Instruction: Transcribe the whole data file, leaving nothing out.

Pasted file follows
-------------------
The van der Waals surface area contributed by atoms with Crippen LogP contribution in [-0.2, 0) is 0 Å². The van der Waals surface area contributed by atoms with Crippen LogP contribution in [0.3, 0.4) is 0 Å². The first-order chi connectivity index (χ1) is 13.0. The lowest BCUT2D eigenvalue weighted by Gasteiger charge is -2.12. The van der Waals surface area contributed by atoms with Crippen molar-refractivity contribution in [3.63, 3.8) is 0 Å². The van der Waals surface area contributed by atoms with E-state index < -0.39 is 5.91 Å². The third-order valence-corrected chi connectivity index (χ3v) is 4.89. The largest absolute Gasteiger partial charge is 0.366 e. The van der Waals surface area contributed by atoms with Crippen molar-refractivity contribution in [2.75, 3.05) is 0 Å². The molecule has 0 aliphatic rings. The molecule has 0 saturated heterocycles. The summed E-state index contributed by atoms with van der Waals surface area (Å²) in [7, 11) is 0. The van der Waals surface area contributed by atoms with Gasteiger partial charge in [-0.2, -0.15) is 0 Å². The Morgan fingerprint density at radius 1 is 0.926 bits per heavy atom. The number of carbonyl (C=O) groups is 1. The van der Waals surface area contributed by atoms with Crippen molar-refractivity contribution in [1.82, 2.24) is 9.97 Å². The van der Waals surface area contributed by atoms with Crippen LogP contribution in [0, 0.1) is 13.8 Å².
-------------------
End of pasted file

The van der Waals surface area contributed by atoms with Crippen LogP contribution in [-0.2, 0) is 0 Å². The van der Waals surface area contributed by atoms with Crippen LogP contribution in [0.3, 0.4) is 0 Å². The first-order chi connectivity index (χ1) is 13.0. The lowest BCUT2D eigenvalue weighted by Gasteiger charge is -2.12. The van der Waals surface area contributed by atoms with Crippen molar-refractivity contribution in [3.63, 3.8) is 0 Å². The van der Waals surface area contributed by atoms with E-state index < -0.39 is 5.91 Å². The third-order valence-corrected chi connectivity index (χ3v) is 4.89. The largest absolute Gasteiger partial charge is 0.366 e. The van der Waals surface area contributed by atoms with Crippen molar-refractivity contribution in [2.75, 3.05) is 0 Å². The molecule has 0 aliphatic rings. The molecule has 0 saturated heterocycles. The summed E-state index contributed by atoms with van der Waals surface area (Å²) in [7, 11) is 0. The van der Waals surface area contributed by atoms with Gasteiger partial charge in [-0.2, -0.15) is 0 Å². The Morgan fingerprint density at radius 1 is 0.926 bits per heavy atom. The number of carbonyl (C=O) groups is 1. The van der Waals surface area contributed by atoms with Crippen molar-refractivity contribution in [1.82, 2.24) is 9.97 Å². The van der Waals surface area contributed by atoms with Crippen LogP contribution in [0, 0.1) is 13.8 Å².